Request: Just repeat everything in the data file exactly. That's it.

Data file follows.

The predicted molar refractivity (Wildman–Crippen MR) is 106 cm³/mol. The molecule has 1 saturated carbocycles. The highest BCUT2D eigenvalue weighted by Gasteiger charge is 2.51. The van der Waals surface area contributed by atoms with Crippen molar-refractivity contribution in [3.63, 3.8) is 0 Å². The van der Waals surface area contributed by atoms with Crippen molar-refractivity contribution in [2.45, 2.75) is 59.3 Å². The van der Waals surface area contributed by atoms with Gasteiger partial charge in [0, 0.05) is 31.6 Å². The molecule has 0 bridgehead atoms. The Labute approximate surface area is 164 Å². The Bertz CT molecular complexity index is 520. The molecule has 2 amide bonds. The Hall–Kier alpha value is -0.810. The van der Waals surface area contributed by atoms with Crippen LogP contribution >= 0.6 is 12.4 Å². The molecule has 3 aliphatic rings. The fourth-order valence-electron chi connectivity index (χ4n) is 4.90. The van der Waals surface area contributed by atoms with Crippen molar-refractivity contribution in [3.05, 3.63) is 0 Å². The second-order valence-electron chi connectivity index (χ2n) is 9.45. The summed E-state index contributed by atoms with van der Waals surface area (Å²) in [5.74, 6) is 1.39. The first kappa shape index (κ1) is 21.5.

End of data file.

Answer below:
The predicted molar refractivity (Wildman–Crippen MR) is 106 cm³/mol. The molecule has 1 saturated carbocycles. The highest BCUT2D eigenvalue weighted by Gasteiger charge is 2.51. The van der Waals surface area contributed by atoms with Crippen molar-refractivity contribution in [3.63, 3.8) is 0 Å². The van der Waals surface area contributed by atoms with Crippen molar-refractivity contribution in [2.45, 2.75) is 59.3 Å². The van der Waals surface area contributed by atoms with Gasteiger partial charge in [0, 0.05) is 31.6 Å². The molecule has 0 bridgehead atoms. The Labute approximate surface area is 164 Å². The Bertz CT molecular complexity index is 520. The molecule has 2 amide bonds. The Hall–Kier alpha value is -0.810. The van der Waals surface area contributed by atoms with Crippen LogP contribution >= 0.6 is 12.4 Å². The molecule has 3 aliphatic rings. The fourth-order valence-electron chi connectivity index (χ4n) is 4.90. The van der Waals surface area contributed by atoms with Crippen molar-refractivity contribution in [3.05, 3.63) is 0 Å². The second-order valence-electron chi connectivity index (χ2n) is 9.45. The summed E-state index contributed by atoms with van der Waals surface area (Å²) in [5.74, 6) is 1.39. The first kappa shape index (κ1) is 21.5.